French Agency for Food, Environmental and Occupational Health & Safety (ANSES) have strongly recommended not giving honey to children less than one year old as it could risk child botulism. Since 2004, the number of cases of child botulism has increased which is why ANSES strongly advises against giving honey to children under one.
What are the symptoms of child botulism?
Child botulism is a rare illness which affects children less than a year old. Bacteria spores responsible for botulism can be found in dust, some earth but also in honey which is carried by bees.
The illness affects the child’s nervous system but can cause other symptoms such as:
- general weakness (weak sucking, irritability, lack of facial expression)
- losing control of head movements
- breathing difficulties which result in needing urgent care (diaphragm paralysis)
In the majority of cases, child botulism requires long periods of hospitalisation under breathing apparatus, but fatal cases are extremely rare in developed countries.
Why are children under one at risk?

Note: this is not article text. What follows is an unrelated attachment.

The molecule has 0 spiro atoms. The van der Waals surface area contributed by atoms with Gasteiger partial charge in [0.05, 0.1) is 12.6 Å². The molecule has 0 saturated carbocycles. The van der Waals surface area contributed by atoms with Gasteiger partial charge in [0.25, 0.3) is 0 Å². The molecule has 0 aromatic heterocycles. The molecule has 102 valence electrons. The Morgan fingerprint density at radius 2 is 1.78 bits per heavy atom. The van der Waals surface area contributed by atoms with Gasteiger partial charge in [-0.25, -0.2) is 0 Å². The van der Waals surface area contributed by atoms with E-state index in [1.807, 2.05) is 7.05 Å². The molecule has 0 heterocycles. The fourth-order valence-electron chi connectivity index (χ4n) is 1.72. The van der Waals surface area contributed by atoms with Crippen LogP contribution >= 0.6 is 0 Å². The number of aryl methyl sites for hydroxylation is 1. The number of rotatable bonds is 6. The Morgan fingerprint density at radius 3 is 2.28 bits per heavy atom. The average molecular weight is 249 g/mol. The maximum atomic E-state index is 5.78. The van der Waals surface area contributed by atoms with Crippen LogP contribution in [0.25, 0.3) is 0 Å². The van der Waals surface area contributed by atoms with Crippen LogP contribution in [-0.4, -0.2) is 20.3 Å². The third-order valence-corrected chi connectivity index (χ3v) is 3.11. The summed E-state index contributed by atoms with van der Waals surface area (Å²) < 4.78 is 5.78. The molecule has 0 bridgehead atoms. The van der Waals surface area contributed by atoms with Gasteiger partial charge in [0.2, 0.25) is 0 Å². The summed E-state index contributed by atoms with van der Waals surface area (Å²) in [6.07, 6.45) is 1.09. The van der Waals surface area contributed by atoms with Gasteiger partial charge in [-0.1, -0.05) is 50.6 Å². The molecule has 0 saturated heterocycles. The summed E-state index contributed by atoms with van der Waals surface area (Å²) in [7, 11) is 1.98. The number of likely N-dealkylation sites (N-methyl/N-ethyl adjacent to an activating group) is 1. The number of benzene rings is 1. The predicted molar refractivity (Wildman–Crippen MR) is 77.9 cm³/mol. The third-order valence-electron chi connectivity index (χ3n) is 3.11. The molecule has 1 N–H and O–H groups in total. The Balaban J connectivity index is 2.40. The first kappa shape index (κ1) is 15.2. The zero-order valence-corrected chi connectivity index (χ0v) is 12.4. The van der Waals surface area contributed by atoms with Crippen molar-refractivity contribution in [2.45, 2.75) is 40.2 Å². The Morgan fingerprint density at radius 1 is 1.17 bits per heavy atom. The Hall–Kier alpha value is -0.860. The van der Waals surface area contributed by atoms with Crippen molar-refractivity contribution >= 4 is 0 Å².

A child under one is particularly exposed to the risks of child botulism as their immune system is not quite ready to defend itself against all microbes and bacteria.
If a child eats honey contaminated by spores of bacteria which cause this illness, this bacteria can develop in the intestine where a toxin is produced that leads to the symptoms cited above. After one year old, the child’s immunity defenses are more effective and allow them to eliminate the spores naturally.
ANSES emphasises that even in small quantities, honey shouldn’t be given to children under a year old. This includes using using to sweeten dishes or cakes that the child is likely to eat or to put onto the dummy to calm pain linked to growing teeth.